The Potter Valley Fire, also known as the Mendocino Complex Fire is one of the most notable among the string of massive and destructive wildfires that hit California in 2018, comparable only to the butte county camp fire. It will eventually become the largest wildfire complex in California’s recorded history. A complex fire is a term used to refer to multiple wildfire incidents that are in progress simultaneously in a single general area.

If you or someone you know was affected by a wildfire, then make sure to contact our California wildfire lawyers for a free consultation.

Mendocino Complex Fire

Ranch Fire and River Fire made up the Potter Valley Fire that blazed through the Mendocino, Glenn, Colusa and Lake Counties. Ranch Fire went on to become the largest single wildfire incident in California’s recorded history. It took almost three months for firefighters to contain the Mendocino Complex Fire fully from July 27 to September 18.

What Started the Fire

The Potter Valley Fire, aka Mendocino Complex fire, was ignited in the most unusual and seemingly harmless way when a Potter Valley Rancher tried to plug the opening of an underground yellow jacket nest. According to reports, the rancher was trying to build a shade for his water tank when he accidentally agitated the nest. When the swarm stopped, the rancher tried to plug the opening by hammering a 24-inch concrete stake into it using a claw hammer. This caused the spark that ignited a waist-high cured brush nearby.

Despite the rancher’s several attempts to put out the fire, which included smothering it with dirt and pouring water on it, the fire spread out of control. The mix of dry air, high temperatures and the abundance of cured grassland for fuel,  similar to the Nurse Fire outbreak,  overwhelmed the efforts of the rancher to extinguish the fire.

One hour after the rancher called in to report what will be Ranch Fire, River Fire, and the Potter Valley Fire.

How the Mendocino Complex Fire Progressed

Although firefighters were dispatched to the site of the fire immediately, gusty winds, high heat, and the area’s rugged terrain stymied their attempts to slow down the spread of the two wildfires, which caused the injury to several firefighters overnight. By the next day, the two wildfires were organized as the Mendocino Complex Fire. The complex fire has grown from 5,000 acres to 80,000 acres on July 31.

By August 7, the burn area of the combined wildfires grew to more than 220,000 acres. The wildfires, at this point, have either burned or damaged more than 220 structures. By August 12, firefighters were having more success at containing the much smaller River Fire reporting 93% containment. By the following day, the firefighters were finally able to achieve 100% containment of the River Fire with a burn area of more than 48,000 acres.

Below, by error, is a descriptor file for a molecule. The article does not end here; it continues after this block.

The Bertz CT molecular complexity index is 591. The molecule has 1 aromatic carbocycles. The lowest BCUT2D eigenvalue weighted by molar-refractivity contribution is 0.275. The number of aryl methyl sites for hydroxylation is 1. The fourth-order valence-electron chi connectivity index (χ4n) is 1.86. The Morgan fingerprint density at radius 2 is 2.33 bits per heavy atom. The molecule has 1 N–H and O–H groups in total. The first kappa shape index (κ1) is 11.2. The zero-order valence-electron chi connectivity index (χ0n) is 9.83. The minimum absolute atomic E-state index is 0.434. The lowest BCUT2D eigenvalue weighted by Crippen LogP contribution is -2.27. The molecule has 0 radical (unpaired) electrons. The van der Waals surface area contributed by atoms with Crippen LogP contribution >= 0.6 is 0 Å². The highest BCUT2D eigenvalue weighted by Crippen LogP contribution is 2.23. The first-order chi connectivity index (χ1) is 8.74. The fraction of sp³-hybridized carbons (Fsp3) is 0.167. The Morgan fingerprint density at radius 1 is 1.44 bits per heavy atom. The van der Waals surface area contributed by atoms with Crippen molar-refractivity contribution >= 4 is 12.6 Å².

Ranch Fire, on the other hand, continued to blaze as firefighters managing to achieve only 63% containment by August 14. At this point, Ranch Fire’s burn area measured some 300,000 acres and will continue to burn on well into September. On September 19, the U.S. Forest Service finally declared the Ranch Fire and the Potter Valley Fire to be 100% contained.

The Aftermath

The Potter Valley Fire left a burn area of nearly 460,000 acres, with Ranch Fire accounting for more than 400,000 acres of it. It destroyed more than 280 structures, 150 of which were homes. Despite its size, the fire caused only $267 million in damages, which is significantly smaller than other wildfires that hit California in 2018. CAL FIRE determined that the cause of the Potter Valley Fire was accidental and no charges were filed against the Potter Valley rancher who set off the largest complex wildfire in the state’s history.

The California Alder Wildfire

Most people view wildfires as deadly no thanks in part to the news media who prefer to highlight those that are frighteningly destructive and deadly. However, there are instances when ecological fire or wildfires are beneficial because of its positive contribution to the ecosystem both within the burn area and its vicinity.

This article will focus on two Alder wildfires. one of which occurred during the destructive and deadly 2018 wildfire season in California. The other Alder wildfire occurred in Arizona’s Coconino National Forest in 2018.

If you know someone who has been a victim to a wildfire, have them contact our California wildfire lawyers for a free consultation.

Alder Fire

California Alder Fire of 2018

The year 2018 saw the most destructive and deadliest season in California’s recorded history. The Potter Valley Fire became the largest wildfire with a burn area of more than 460,000. With more than $16 billion in damages and more than 80 fatalities, the Butte County Camp Fire became the state’s worst wildfire ever.

As these wildfires grabbed the headlines, beneficial wildfires such as the Alder Fire did not get much attention. Unlike the Nurse fire, the Alder fire was caused by a lightning strike on October 4, 2018 at around midnight. The ignition point was five miles north of Camp Nelson in Giant Sequoia National Monument. Two other fires were also ignited within the vicinity of Alder Fire. These were the Mountaineer, half-a-mile east of Alder Fire and Moses Fires, one mile south of Moses Mountain.